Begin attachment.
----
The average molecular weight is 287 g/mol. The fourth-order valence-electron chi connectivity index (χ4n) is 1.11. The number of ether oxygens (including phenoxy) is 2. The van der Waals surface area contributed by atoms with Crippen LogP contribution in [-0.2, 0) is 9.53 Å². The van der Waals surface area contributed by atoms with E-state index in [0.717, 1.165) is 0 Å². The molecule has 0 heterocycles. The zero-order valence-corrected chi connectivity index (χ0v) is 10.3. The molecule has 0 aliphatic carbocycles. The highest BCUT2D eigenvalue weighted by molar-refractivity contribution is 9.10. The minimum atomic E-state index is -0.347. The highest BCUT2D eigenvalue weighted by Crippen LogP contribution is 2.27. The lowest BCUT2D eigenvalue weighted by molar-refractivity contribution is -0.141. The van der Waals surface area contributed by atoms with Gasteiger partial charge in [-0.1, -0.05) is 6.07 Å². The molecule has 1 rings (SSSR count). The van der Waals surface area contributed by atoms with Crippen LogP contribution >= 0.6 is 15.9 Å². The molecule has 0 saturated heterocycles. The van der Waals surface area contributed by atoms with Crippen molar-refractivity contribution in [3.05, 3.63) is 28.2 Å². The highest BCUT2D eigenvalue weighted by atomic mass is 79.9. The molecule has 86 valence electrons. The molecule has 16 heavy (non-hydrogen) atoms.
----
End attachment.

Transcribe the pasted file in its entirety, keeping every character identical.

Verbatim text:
The average molecular weight is 287 g/mol. The fourth-order valence-electron chi connectivity index (χ4n) is 1.11. The number of ether oxygens (including phenoxy) is 2. The van der Waals surface area contributed by atoms with Crippen LogP contribution in [-0.2, 0) is 9.53 Å². The van der Waals surface area contributed by atoms with E-state index in [0.717, 1.165) is 0 Å². The molecule has 0 heterocycles. The zero-order valence-corrected chi connectivity index (χ0v) is 10.3. The molecule has 0 aliphatic carbocycles. The highest BCUT2D eigenvalue weighted by molar-refractivity contribution is 9.10. The minimum atomic E-state index is -0.347. The highest BCUT2D eigenvalue weighted by Crippen LogP contribution is 2.27. The lowest BCUT2D eigenvalue weighted by molar-refractivity contribution is -0.141. The van der Waals surface area contributed by atoms with Gasteiger partial charge in [-0.1, -0.05) is 6.07 Å². The molecule has 1 rings (SSSR count). The van der Waals surface area contributed by atoms with Crippen LogP contribution >= 0.6 is 15.9 Å². The molecule has 0 saturated heterocycles. The van der Waals surface area contributed by atoms with Crippen molar-refractivity contribution in [3.05, 3.63) is 28.2 Å². The highest BCUT2D eigenvalue weighted by atomic mass is 79.9. The molecule has 86 valence electrons. The molecule has 16 heavy (non-hydrogen) atoms.